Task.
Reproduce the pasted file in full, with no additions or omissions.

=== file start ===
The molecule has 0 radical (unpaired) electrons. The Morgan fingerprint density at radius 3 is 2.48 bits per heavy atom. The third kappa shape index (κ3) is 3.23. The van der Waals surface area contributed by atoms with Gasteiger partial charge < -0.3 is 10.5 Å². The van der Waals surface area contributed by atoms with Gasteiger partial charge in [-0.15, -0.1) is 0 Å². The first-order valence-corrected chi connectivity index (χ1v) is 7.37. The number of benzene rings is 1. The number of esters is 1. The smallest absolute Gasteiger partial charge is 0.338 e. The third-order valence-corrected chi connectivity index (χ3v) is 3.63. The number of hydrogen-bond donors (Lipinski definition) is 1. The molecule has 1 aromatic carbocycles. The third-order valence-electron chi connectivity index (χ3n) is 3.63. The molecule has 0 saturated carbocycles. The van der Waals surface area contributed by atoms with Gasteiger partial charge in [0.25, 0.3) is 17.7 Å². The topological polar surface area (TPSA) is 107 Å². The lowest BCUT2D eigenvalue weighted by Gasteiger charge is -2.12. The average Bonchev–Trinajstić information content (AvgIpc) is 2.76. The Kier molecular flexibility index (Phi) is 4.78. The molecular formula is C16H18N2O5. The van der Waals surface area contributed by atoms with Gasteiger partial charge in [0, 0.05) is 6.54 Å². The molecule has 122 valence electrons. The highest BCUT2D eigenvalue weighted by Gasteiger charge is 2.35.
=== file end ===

The molecule has 0 radical (unpaired) electrons. The Morgan fingerprint density at radius 3 is 2.48 bits per heavy atom. The third kappa shape index (κ3) is 3.23. The van der Waals surface area contributed by atoms with Gasteiger partial charge < -0.3 is 10.5 Å². The van der Waals surface area contributed by atoms with Gasteiger partial charge in [-0.15, -0.1) is 0 Å². The first-order valence-corrected chi connectivity index (χ1v) is 7.37. The number of benzene rings is 1. The number of esters is 1. The smallest absolute Gasteiger partial charge is 0.338 e. The third-order valence-corrected chi connectivity index (χ3v) is 3.63. The number of hydrogen-bond donors (Lipinski definition) is 1. The molecule has 1 aromatic carbocycles. The third-order valence-electron chi connectivity index (χ3n) is 3.63. The molecule has 0 saturated carbocycles. The van der Waals surface area contributed by atoms with Gasteiger partial charge in [0.25, 0.3) is 17.7 Å². The topological polar surface area (TPSA) is 107 Å². The lowest BCUT2D eigenvalue weighted by Gasteiger charge is -2.12. The average Bonchev–Trinajstić information content (AvgIpc) is 2.76. The Kier molecular flexibility index (Phi) is 4.78. The molecular formula is C16H18N2O5. The van der Waals surface area contributed by atoms with Gasteiger partial charge in [0, 0.05) is 6.54 Å². The molecule has 122 valence electrons. The highest BCUT2D eigenvalue weighted by Gasteiger charge is 2.35.